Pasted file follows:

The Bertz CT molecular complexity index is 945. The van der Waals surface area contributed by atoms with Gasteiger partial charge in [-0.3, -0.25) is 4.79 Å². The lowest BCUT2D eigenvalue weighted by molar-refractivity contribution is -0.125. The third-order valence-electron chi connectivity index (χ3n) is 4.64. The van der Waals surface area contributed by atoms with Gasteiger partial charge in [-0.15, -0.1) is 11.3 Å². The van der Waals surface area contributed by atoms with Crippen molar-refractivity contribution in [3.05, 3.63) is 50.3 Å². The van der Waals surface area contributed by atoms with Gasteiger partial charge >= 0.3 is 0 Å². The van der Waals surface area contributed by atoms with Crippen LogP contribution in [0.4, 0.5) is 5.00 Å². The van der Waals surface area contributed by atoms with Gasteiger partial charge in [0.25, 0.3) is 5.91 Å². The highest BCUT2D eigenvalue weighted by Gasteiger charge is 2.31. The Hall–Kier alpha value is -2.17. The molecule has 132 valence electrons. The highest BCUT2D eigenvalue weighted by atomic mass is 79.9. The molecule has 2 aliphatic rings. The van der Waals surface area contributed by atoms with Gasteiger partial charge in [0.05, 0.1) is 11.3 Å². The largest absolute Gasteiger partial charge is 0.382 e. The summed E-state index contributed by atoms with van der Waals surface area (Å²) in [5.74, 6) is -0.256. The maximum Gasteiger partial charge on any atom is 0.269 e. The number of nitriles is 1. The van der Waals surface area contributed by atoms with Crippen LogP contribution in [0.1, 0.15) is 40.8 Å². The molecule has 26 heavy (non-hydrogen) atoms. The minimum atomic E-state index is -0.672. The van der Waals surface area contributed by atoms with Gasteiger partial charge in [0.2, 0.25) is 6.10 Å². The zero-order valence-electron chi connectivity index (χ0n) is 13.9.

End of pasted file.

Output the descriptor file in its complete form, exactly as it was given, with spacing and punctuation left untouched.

The Bertz CT molecular complexity index is 945. The van der Waals surface area contributed by atoms with Gasteiger partial charge in [-0.3, -0.25) is 4.79 Å². The lowest BCUT2D eigenvalue weighted by molar-refractivity contribution is -0.125. The third-order valence-electron chi connectivity index (χ3n) is 4.64. The van der Waals surface area contributed by atoms with Gasteiger partial charge in [-0.15, -0.1) is 11.3 Å². The van der Waals surface area contributed by atoms with Crippen molar-refractivity contribution in [3.05, 3.63) is 50.3 Å². The van der Waals surface area contributed by atoms with Gasteiger partial charge >= 0.3 is 0 Å². The van der Waals surface area contributed by atoms with Crippen LogP contribution in [0.4, 0.5) is 5.00 Å². The van der Waals surface area contributed by atoms with Gasteiger partial charge in [0.25, 0.3) is 5.91 Å². The highest BCUT2D eigenvalue weighted by Gasteiger charge is 2.31. The Hall–Kier alpha value is -2.17. The molecule has 132 valence electrons. The highest BCUT2D eigenvalue weighted by atomic mass is 79.9. The molecule has 2 aliphatic rings. The van der Waals surface area contributed by atoms with Gasteiger partial charge in [0.05, 0.1) is 11.3 Å². The largest absolute Gasteiger partial charge is 0.382 e. The summed E-state index contributed by atoms with van der Waals surface area (Å²) in [5.74, 6) is -0.256. The maximum Gasteiger partial charge on any atom is 0.269 e. The number of nitriles is 1. The van der Waals surface area contributed by atoms with Crippen LogP contribution in [0.1, 0.15) is 40.8 Å². The molecule has 26 heavy (non-hydrogen) atoms. The minimum atomic E-state index is -0.672. The van der Waals surface area contributed by atoms with Gasteiger partial charge in [0.2, 0.25) is 6.10 Å². The zero-order valence-electron chi connectivity index (χ0n) is 13.9.